Scleroma


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Scleroma

 

a chronic infectious disease of the human respiratory tract. The causative agent is the Frisch-Volkovich bacillus, named for the Austrian bacteriologist A. R. von Frisch, who discovered it in 1882, and the Russian scientist N. M. Volkovich, who isolated a pure culture of the bacteria in 1888. The bacillus enters the nasal mucosa and then the larynx and trachea, giving rise to the formation of thick infiltrates. The initial stages of scleroma are marked by dryness in the nose and the formation of crusts. Affectation of the larynx results in persistent hoarseness; breathing gradually becomes more difficult owing to the increase of the infiltrates. The nasal cavity may become obstructed, and the lumina of the larynx and trachea severely constricted. It is not known how infection with scleroma takes place; direct transmission from one person to another has not been established. There is no specific treatment. Antibiotics and X-ray therapy yield favorable results.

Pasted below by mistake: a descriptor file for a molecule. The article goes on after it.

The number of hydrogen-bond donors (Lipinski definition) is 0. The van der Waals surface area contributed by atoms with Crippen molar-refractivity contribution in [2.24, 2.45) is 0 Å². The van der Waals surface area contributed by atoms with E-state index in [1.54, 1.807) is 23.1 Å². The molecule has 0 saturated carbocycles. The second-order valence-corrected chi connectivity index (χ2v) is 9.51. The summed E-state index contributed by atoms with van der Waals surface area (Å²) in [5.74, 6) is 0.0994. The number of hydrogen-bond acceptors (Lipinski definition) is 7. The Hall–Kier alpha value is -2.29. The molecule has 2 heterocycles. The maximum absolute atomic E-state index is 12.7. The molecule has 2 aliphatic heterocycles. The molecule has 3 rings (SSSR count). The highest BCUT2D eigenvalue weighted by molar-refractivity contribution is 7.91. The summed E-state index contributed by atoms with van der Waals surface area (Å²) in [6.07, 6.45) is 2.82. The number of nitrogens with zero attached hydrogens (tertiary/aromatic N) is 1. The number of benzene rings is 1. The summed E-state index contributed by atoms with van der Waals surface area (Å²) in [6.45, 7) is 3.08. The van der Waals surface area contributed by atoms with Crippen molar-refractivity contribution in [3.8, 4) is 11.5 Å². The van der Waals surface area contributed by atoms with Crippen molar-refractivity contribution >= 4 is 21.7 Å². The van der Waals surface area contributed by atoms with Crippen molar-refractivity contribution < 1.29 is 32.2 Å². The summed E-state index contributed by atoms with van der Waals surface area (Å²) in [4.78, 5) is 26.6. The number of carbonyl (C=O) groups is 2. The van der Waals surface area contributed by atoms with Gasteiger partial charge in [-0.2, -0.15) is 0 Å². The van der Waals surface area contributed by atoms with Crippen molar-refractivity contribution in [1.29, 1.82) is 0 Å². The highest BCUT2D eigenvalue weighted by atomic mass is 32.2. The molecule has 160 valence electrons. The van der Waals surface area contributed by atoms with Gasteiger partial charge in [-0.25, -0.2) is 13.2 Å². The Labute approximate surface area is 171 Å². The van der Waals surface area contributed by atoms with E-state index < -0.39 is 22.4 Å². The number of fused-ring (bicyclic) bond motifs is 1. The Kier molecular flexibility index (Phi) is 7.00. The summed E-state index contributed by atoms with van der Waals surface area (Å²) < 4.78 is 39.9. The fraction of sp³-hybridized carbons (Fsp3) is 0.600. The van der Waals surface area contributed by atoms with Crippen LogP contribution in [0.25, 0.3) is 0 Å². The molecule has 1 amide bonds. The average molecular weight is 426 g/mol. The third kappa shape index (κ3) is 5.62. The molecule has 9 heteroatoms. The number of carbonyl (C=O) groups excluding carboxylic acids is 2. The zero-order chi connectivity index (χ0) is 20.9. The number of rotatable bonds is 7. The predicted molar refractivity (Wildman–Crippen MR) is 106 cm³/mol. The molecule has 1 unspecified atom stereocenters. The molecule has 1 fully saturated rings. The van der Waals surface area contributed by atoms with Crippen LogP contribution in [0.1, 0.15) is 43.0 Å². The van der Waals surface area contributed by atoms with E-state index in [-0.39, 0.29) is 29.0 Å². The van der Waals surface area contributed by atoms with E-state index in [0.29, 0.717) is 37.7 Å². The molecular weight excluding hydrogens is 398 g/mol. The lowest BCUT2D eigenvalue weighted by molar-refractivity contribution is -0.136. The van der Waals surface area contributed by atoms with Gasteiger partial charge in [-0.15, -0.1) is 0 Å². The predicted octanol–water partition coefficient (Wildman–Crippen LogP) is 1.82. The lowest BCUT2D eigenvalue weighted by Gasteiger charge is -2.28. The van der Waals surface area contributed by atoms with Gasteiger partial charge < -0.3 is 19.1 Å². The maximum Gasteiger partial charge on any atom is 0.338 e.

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Scleroma in Guatemala, with a study of the disease based on the experience of 108 cases.
Ssali has formulated successful treatments for many ailments, including a bacterial infection of the throat and lungs called scleroma.
Laryngeal involvement may occur in almost half of the cases and hence the disease is also known as respiratory scleroma.
pneumoniae rhinoescleromatis is the etiological agent of rhinoscleroma or scleroma infection which is characterized by a granulomatous and chronic process of insidious evolution that affects the mucosa from the upper respiratory tract and might lead to bone invasion and airway obstruction.
Common causes of laryngeal stenosis include trauma, tracheostomy, partial laryngectomy, granulomatous diseases like TB, Scleroma, Wagener's granulomatosis etc.